Ligado CEO opens up on the company’s industrial IoT business model and target markets

SAN FRANCISCO—After emerging from bankruptcy, rebranding into Ligado and narrowing its business plan to focus on the industrial IoT and 5G, “now it’s go time,” according to the company’s CEO Doug Smith.

In an extensive interview with FierceWireless here on the sidelines of the Mobile World Congress Americas trade show, Smith offered the clearest view yet into Ligado’s operations and expectations. And the bottom line, Smith explained, is that the company is currently in discussions with a wide range of potential partners and customers and is getting ready to generate some momentum.

“It’s time for us to put this plan into motion. And so that means we’re looking for partners. So, we are having lots of discussions with a broad array of companies. We’re focused on providing a unique service and serving the industrial IoT, and with that comes a broad array of interested parties,” Smith said. “And so we’re out having all those discussions, and there’s a lot of interest in what we’re talking about. There’s a lot of interest in the services we can provide.”

Smith also outlined the specific industries that Ligado is targeting: “We’re focused on the industrial IoT, so that leads us to energy, transportation, manufacturing, those types of things.”

Ligado early last year arose from the ashes of LightSquared, which filed for bankruptcy in 2012. Ligado today sports investments from Fortress Investment Group, Centerbridge Partners and JPMorgan Chase & Co., with a 40% minority stake owned by Philip Falcone’s Harbinger Capital Partners, which sunk roughly $3 billion into LightSquared’s ill-fated business plan. Ligado’s board today includes luminaries like Ivan Seidenberg of Verizon, Timothy Donahue of Nextel and Reed Hundt of the FCC. It also operates a new, sizable satellite that launched in 2011; it has an agreement with GPS companies Garmin, Deere and Trimble Navigation; and Smith said Ligado expects the FCC to soon allow it to build a terrestrial wireless network on around 35 MHz of midband spectrum.

Now that most of these pieces are in place, what will Smith do?

“We also will be building customized, private networks on licensed spectrum. And that’s where it’s different. So, there’s customized, private networks today, but it’s enterprises that need that control over their own network, and out of necessity they’ve gone out and built it themselves using unlicensed spectrum. They don’t do it because they want to become network designers and operators, they do it because they want to have control over their infrastructure. They want to customize it for their own needs,” Smith said. “That’s where we come in. We have the expertise, we can offer turnkey services to build custom private networks and what’s really different is that you can do it on licensed spectrum,” the midband spectrum Ligado expects the FCC to soon release.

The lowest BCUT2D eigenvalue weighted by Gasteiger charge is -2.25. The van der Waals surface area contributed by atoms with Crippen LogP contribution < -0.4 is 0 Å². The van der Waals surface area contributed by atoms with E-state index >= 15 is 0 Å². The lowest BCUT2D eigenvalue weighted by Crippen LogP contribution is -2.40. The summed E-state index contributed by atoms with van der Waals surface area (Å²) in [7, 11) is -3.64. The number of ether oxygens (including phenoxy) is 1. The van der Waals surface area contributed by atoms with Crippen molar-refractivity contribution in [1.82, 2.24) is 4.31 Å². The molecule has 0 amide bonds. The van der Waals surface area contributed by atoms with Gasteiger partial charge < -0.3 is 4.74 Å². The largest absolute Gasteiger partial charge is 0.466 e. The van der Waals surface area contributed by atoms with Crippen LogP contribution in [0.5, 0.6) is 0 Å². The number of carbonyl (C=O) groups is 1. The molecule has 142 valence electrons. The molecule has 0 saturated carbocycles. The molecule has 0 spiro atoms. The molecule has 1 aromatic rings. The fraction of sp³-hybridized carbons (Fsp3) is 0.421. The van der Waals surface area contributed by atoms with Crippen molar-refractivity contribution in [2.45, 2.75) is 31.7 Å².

“Then we also bring in a platform. And the platform I would describe as everything we put around it. So, the services we put around it, including this satellite service,” Smith added. “The satellite itself is unique and it’s different and it enables lots of applications.”

Smith also laid out several target markets that Ligado is chasing. He said the company sees substantial opportunities in drones, such as for inspecting power lines or railroad lines, since the company’s satellite operations can offer centimeter-level accuracy alongside low-latency communications. The same goes for the automotive segment, which could also make use of the ubiquitous, location-precise services promised by Ligado’s terrestrial/satellite hybrid network. And utilities too could represent an opportunity for Ligado, Smith said.

“We’ve thought a lot about this,” he explained. “It’s go time.”